The Editor of the Ghanaian Publisher Newspaper, Yaw Obeng Manu has described the ministerial vetting process of Ghana as not up to standard and thorough.
On his accord, the individuals on the vetting committee are not in the right capacity to do the job as they have little to no knowledge of the various positions to be filled by these ministerial appointees.
Yaw Obeng Manu argued that experts in the various fields must be made to vet ministerial appointees rather than random people.
“The mode of vetting ministerial appointees is very poor. We have the Attorney General being vetted by persons with no knowledge of the law. How should that be the norm?” he sought answers.
The Editor shared that in some jurisdictions where industry-specific experts vet ministerial appointees, there is high quality in the vetting process with appointees being tested for their quality unlike what is currently happening in Ghana.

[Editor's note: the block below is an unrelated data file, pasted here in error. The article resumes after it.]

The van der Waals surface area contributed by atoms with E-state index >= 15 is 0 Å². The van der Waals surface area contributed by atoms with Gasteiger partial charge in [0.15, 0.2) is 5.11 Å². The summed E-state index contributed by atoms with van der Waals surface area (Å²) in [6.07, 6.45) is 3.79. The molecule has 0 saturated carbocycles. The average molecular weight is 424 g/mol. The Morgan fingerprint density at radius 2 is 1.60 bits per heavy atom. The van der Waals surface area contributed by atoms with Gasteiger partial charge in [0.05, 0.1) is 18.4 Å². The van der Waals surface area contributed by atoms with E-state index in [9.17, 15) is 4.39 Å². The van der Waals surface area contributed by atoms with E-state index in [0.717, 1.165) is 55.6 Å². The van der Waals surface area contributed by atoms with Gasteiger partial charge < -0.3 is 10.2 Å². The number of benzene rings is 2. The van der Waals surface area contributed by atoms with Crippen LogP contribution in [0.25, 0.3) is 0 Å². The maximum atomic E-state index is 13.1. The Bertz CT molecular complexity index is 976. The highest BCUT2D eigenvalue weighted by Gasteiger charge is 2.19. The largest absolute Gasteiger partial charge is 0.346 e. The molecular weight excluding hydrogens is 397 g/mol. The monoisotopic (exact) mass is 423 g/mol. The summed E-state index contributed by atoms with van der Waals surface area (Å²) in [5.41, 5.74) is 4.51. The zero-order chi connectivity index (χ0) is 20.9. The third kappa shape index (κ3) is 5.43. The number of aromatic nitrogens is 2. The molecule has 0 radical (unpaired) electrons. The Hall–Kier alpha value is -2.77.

Speaking in an interview on the Happy Morning Show aired on e.TV Ghana and Happy 98.9 FM, Yaw Obeng Manu said, “We have our vetting committee asking winding questions and the likes. How and why should you even ask a question like what is fish farming?
If we are vetting the Trades Minister, members on the Parliamentary Select Committee of Trade must be the ones doing the vetting and the same should be done for all others”.
He believes to avoid the long hours spent by the appointees in the vetting chamber, each member of the committee must be given a limited time to ask his or her questions. “Each member of the panel must have about 5 minutes to ask his or her question and nothing more. They should also be advised to go straight to the question and stop winding”.
Parliament has begun the vetting of the first batch of ministerial nominees as announced by President Nana Akufo-Addo for his second term in office.
The month-long vetting started on Wednesday, February 10 and is scheduled to end on Tuesday, March 9, 2021.
By: Joel Sanco